The cold Nanjing air, bitter and uninviting, gave us one last slap in the face as we all rushed into the yellow taxi cab. The taxi had been a godsend as we ran out the Nanjing Railway Station, our eyes immediately searching for the yellow chariot as though it was our very own fairy godmother. Now that we were in the warmth and presumed safety of our chariot, we could finally take a breath and commend ourselves on beating the onslaught of 500 other souls who, like us, shared the misfortune of having to take the slow, hard-seat 14-hour train from Shanghai to Nanjing.
Marina collapsed into her seat, on the verge of tears. It was the first time I had seen the blonde Spaniard, second-in-command of the Di Wang Cheerleading Squad, so emotionally drained and exhausted.
“Oh my God, guys,” she said. “That was the worst.”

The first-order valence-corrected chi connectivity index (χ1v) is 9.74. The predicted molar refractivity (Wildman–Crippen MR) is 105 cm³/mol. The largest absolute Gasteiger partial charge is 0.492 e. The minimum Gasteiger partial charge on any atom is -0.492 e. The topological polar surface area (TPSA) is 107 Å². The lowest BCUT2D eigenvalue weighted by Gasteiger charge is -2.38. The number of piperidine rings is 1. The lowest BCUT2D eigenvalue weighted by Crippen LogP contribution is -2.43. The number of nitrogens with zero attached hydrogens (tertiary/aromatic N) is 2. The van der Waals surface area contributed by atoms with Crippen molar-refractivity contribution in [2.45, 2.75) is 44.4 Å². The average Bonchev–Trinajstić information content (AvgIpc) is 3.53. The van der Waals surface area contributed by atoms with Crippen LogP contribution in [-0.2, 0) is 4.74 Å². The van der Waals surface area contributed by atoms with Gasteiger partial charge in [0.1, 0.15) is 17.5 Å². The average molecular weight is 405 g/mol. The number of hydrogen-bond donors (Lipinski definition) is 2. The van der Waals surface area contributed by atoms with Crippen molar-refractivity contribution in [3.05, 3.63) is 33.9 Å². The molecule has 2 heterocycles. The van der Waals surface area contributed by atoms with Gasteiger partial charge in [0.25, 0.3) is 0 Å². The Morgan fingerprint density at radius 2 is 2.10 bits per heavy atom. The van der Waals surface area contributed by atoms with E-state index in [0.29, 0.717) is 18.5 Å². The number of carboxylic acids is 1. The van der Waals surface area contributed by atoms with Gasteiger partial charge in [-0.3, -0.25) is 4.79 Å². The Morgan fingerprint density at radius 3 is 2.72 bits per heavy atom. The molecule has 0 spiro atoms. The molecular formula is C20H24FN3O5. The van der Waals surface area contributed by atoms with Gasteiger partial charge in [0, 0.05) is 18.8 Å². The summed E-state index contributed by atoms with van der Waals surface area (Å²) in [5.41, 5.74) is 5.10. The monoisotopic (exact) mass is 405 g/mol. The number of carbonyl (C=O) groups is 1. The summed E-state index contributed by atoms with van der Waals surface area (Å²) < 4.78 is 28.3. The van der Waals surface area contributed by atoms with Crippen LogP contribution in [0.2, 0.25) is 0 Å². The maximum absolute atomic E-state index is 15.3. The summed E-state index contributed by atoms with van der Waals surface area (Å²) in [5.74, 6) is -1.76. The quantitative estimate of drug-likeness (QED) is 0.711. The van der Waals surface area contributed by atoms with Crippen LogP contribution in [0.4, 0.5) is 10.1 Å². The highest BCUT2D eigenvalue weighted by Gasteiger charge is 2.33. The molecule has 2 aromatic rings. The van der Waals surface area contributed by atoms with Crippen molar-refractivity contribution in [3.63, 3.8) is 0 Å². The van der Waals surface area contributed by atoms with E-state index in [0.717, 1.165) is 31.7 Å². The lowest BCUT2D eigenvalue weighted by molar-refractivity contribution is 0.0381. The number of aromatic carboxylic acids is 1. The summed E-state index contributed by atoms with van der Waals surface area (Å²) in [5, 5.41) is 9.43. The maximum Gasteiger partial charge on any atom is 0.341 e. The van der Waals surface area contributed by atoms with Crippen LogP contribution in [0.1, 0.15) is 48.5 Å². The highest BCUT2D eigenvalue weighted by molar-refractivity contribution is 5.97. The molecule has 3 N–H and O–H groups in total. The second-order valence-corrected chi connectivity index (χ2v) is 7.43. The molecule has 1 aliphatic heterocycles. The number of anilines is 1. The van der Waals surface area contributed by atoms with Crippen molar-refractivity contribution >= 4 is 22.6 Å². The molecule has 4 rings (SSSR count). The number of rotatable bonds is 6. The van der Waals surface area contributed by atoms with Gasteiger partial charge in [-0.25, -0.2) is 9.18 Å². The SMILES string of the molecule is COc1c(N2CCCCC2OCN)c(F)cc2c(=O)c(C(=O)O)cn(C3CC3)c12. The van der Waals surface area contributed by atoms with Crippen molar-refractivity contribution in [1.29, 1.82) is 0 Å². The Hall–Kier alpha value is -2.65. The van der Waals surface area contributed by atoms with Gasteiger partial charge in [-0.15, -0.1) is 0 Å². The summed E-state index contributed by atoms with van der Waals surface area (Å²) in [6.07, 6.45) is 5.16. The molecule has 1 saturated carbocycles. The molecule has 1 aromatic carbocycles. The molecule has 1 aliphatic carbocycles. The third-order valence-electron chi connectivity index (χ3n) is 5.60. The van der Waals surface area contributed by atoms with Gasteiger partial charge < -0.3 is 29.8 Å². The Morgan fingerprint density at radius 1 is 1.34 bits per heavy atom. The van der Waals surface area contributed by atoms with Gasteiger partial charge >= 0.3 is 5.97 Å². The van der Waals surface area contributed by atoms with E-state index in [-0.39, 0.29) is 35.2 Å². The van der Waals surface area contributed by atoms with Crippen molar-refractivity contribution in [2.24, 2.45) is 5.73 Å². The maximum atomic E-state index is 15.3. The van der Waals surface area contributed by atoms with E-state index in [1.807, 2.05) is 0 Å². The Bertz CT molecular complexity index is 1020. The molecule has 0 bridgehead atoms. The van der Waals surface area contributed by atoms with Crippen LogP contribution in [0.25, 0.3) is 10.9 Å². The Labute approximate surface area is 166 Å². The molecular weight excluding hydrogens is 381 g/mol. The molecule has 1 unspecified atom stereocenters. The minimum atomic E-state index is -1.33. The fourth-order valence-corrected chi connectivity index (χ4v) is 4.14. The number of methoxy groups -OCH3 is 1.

Sarah and I concurred.
“I have work tomorrow,” I whined.
“That’s it,” mumbled Sarah. “I’m quitting the team.”
We were representing the Di Wang cheerleaders of The Hopkins–Nanjing Center, an international campus of the joint educational venture between Johns Hopkins University and Nanjing University. Earlier that month, a friend had told me about a young expat who was thinking of starting a cheerleading squad for the football team, and the idea intrigued me. I had no cheerleading experience, and I'm not the cheerleading archetype, but I was devoted to trying as many new things as possible. When a PR representative from NFL China invited us to an NFL party in Shanghai, I jumped at the idea.
Back in 2012, I lived in Beijing for about nine months and never shook off my desire to come back to China. During that summer, my feelings persisted like my perspiration in the humid Nanjing summer air, and I simply could not discard or ignore them this time around. So in September, I made the decision to take a year-long leave of absence from Claremont McKenna College to live and work in Nanjing, China. I had spent my summer interning in Nanjing, and the city, with all its holes-in-the-wall and quiet charm, had quickly grown on me.